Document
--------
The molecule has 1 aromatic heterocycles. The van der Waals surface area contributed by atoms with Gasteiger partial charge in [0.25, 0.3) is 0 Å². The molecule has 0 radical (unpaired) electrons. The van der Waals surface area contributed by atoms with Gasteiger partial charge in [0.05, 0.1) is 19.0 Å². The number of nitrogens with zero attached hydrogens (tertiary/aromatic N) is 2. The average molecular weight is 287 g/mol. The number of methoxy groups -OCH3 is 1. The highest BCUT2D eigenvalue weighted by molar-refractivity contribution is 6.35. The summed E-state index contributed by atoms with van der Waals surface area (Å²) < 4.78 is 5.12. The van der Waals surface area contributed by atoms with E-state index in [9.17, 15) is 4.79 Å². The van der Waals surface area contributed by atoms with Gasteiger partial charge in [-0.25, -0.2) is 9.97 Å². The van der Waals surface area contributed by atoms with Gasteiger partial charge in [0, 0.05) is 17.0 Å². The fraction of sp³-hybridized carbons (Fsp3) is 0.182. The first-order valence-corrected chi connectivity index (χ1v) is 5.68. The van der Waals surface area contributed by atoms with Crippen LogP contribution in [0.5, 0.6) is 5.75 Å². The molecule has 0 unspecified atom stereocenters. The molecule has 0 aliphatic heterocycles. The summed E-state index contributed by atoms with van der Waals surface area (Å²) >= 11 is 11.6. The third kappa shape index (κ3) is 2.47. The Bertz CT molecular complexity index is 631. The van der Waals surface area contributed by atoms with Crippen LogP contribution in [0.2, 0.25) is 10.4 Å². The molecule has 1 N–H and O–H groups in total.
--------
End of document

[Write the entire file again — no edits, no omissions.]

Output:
The molecule has 1 aromatic heterocycles. The van der Waals surface area contributed by atoms with Gasteiger partial charge in [0.25, 0.3) is 0 Å². The molecule has 0 radical (unpaired) electrons. The van der Waals surface area contributed by atoms with Gasteiger partial charge in [0.05, 0.1) is 19.0 Å². The number of nitrogens with zero attached hydrogens (tertiary/aromatic N) is 2. The average molecular weight is 287 g/mol. The number of methoxy groups -OCH3 is 1. The highest BCUT2D eigenvalue weighted by molar-refractivity contribution is 6.35. The summed E-state index contributed by atoms with van der Waals surface area (Å²) < 4.78 is 5.12. The van der Waals surface area contributed by atoms with E-state index in [9.17, 15) is 4.79 Å². The van der Waals surface area contributed by atoms with Gasteiger partial charge in [-0.25, -0.2) is 9.97 Å². The van der Waals surface area contributed by atoms with Gasteiger partial charge in [0, 0.05) is 17.0 Å². The fraction of sp³-hybridized carbons (Fsp3) is 0.182. The first-order valence-corrected chi connectivity index (χ1v) is 5.68. The van der Waals surface area contributed by atoms with Crippen LogP contribution in [0.5, 0.6) is 5.75 Å². The molecule has 0 unspecified atom stereocenters. The molecule has 0 aliphatic heterocycles. The summed E-state index contributed by atoms with van der Waals surface area (Å²) >= 11 is 11.6. The third kappa shape index (κ3) is 2.47. The Bertz CT molecular complexity index is 631. The van der Waals surface area contributed by atoms with Crippen LogP contribution in [0.2, 0.25) is 10.4 Å². The molecule has 1 N–H and O–H groups in total.